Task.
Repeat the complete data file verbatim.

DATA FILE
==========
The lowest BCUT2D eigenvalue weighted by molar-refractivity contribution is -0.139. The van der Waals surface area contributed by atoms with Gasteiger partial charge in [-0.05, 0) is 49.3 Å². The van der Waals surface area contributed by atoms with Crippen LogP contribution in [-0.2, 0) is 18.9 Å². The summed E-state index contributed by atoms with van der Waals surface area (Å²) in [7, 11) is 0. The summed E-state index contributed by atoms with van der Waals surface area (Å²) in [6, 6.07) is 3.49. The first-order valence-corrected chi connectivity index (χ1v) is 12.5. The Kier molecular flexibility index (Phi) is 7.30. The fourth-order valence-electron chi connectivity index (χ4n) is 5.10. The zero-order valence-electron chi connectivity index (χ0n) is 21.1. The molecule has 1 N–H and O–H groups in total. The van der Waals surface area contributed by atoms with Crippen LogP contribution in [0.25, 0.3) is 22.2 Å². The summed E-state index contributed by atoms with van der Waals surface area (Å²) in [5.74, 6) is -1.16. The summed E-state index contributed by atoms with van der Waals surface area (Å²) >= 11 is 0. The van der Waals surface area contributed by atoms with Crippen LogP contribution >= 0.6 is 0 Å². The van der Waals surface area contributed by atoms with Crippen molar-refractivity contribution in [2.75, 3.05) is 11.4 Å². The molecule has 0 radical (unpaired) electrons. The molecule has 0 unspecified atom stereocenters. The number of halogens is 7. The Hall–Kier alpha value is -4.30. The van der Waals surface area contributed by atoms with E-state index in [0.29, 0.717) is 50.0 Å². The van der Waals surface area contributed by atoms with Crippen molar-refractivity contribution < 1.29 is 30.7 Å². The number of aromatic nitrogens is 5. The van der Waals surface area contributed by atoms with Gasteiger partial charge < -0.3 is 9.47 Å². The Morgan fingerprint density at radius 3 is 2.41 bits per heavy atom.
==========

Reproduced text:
The lowest BCUT2D eigenvalue weighted by molar-refractivity contribution is -0.139. The van der Waals surface area contributed by atoms with Gasteiger partial charge in [-0.05, 0) is 49.3 Å². The van der Waals surface area contributed by atoms with Crippen LogP contribution in [-0.2, 0) is 18.9 Å². The summed E-state index contributed by atoms with van der Waals surface area (Å²) in [7, 11) is 0. The summed E-state index contributed by atoms with van der Waals surface area (Å²) in [6, 6.07) is 3.49. The first-order valence-corrected chi connectivity index (χ1v) is 12.5. The Kier molecular flexibility index (Phi) is 7.30. The fourth-order valence-electron chi connectivity index (χ4n) is 5.10. The zero-order valence-electron chi connectivity index (χ0n) is 21.1. The molecule has 1 N–H and O–H groups in total. The van der Waals surface area contributed by atoms with Crippen LogP contribution in [0.25, 0.3) is 22.2 Å². The summed E-state index contributed by atoms with van der Waals surface area (Å²) in [5.74, 6) is -1.16. The summed E-state index contributed by atoms with van der Waals surface area (Å²) >= 11 is 0. The van der Waals surface area contributed by atoms with Crippen LogP contribution >= 0.6 is 0 Å². The van der Waals surface area contributed by atoms with Crippen molar-refractivity contribution in [2.75, 3.05) is 11.4 Å². The molecule has 0 radical (unpaired) electrons. The molecule has 0 unspecified atom stereocenters. The number of halogens is 7. The Hall–Kier alpha value is -4.30. The van der Waals surface area contributed by atoms with E-state index in [0.29, 0.717) is 50.0 Å². The van der Waals surface area contributed by atoms with Crippen molar-refractivity contribution < 1.29 is 30.7 Å². The number of aromatic nitrogens is 5. The van der Waals surface area contributed by atoms with Gasteiger partial charge < -0.3 is 9.47 Å². The Morgan fingerprint density at radius 3 is 2.41 bits per heavy atom.